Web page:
At the heart of the lifestyle transition, most analysts agree, is a generation that's beginning to realize the American dream of ever-increasing prosperity may be dead.
"This movement is being engineered by the baby boomers," says Gerald Celente of Trends Journal in Rhinebeck, N.Y. "They're getting older and taking stock, they're not happy with their jobs, their boss is a jerk and now comes the big downsizing trend in every industry that forces them to look at what they are spending and how they are living."
Celente, 50, who predicted the current voluntary simplicity movement in a 1994 Journal issue, points out that "Yankee thrift" was considered a virtue until the post-World War II boom years and that economic uncertainty may have brought it back into fashion. "The 1987 stock market crash was pivotal," he said. "The bottom fell out of the excessive '80s."
Cecile Andrews agrees that '87 was a wake-up call. A Seattle adult education director, she offered a course in voluntary simplicity in 1989 and only four people came. When she offered it again in 1992, she says, 175 people showed up. Enrollment has been booming ever since.
The response laid the foundation for her voluntary simplicity study circles, which have been featured in Esquire, U.S. News & World Report, the New York Times and BBC Radio for their focus on taking small personal steps toward change.
Andrews estimates that more than 1,000 study circles have been offered in community colleges, neighborhood centers, churches, libraries, homes and businesses. With a facilitator and a workbook, the groups of six to eight start by asking what they mean by "community," and often end up changing their lives dramatically, says Andrews.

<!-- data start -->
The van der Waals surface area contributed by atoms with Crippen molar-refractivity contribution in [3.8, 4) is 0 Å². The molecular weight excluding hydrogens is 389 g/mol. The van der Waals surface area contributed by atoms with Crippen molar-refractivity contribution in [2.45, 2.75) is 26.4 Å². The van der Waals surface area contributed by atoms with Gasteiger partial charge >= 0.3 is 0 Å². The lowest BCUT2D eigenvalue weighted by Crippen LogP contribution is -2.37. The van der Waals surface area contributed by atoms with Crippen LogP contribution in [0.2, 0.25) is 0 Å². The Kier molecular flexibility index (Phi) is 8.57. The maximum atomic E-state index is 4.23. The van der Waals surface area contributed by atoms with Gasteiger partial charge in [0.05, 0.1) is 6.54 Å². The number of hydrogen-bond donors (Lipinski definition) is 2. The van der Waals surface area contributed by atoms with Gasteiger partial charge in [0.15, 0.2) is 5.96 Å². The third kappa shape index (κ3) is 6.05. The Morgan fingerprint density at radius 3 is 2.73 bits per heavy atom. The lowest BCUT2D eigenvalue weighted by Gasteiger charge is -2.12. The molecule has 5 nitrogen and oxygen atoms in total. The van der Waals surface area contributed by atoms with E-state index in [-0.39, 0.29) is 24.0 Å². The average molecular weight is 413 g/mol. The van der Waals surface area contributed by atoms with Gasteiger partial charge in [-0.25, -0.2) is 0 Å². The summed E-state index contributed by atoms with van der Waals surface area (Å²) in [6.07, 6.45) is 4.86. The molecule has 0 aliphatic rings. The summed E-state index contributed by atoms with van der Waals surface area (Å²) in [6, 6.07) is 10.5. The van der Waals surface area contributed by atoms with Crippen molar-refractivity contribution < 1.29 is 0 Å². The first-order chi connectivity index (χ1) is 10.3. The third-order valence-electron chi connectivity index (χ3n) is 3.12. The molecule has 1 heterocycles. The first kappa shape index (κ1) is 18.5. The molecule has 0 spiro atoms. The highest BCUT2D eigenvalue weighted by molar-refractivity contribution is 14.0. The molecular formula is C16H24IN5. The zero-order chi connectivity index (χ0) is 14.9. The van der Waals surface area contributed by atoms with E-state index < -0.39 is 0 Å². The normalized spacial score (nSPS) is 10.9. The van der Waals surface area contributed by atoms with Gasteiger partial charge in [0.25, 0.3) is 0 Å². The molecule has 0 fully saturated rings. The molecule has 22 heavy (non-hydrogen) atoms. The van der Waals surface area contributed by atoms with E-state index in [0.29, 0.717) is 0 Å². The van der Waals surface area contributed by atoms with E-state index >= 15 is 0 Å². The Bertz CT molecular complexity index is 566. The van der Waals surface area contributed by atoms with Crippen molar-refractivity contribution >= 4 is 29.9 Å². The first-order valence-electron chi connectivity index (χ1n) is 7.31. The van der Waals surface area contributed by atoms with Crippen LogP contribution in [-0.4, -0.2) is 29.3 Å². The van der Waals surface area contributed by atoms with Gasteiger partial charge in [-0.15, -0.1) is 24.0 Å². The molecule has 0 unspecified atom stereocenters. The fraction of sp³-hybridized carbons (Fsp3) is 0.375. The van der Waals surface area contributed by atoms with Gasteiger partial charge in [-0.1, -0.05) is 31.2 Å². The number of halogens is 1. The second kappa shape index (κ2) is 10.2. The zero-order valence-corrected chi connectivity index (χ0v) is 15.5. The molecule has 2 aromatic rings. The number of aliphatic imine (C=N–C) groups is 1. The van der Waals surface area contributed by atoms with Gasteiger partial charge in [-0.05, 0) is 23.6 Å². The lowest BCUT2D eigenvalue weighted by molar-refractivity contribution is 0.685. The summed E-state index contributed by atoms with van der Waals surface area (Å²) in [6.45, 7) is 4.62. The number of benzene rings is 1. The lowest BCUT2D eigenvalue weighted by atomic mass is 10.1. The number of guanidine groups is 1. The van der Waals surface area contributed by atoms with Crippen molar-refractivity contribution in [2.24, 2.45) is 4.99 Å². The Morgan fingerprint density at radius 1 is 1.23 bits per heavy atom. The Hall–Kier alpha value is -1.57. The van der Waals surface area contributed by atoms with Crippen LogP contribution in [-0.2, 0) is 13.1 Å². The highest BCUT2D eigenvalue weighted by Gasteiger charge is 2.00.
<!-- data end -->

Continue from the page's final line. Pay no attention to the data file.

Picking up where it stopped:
"The people who come, by and large, are the people who have made it, but feel empty," says Andrews.
She believes Americans are increasingly torn between social pressures to spend and the personal need to simplify. "People do sense that this is a trend that goes against everything in this country. It goes against our emphasis that consumption, having lots of stuff, money, will make you happy," she says. "Yet at the same time it is very American, because it says you can change your life, you have a joyful happy life, you can do it."
"Most people came because their lives are overwhelming," she adds. "Then you connect it up with the environment and that gives them new meaning and purpose."
Concerned that the United States, with only 5% of the Earth's population, consumes one-third of the planet's resources, and wastes an estimated 75% of that share, grass-roots environmentalists are promoting conservation activities with a passion not seen since World War II's mandated ration cards and paper drives. For instance:
* In Portland, Ore., Dick Roy, a former corporate lawyer, now runs the Northwest Earth Institute. Its "Earth-centered" courses focus on the connections between lifestyle choices (a ceramic cup versus a plastic foam cup) and environmental destruction. "The yearning for a simpler way of living is so strong--partly because of the uncertain economy, but for a lot of people it's feeling they have no sense of purpose in their lives," Roy says.
* The Global Action Plan for Earth (GAP) in Woodstock, N.Y., has developed a Household EcoTeam Program that utilizes a coach and a workbook to implement waste-reduction strategies. The more than 3,000 graduates have sent, on average, 42% less garbage to landfills, used 25% less fuel for transportation and achieved an average annual savings of $400.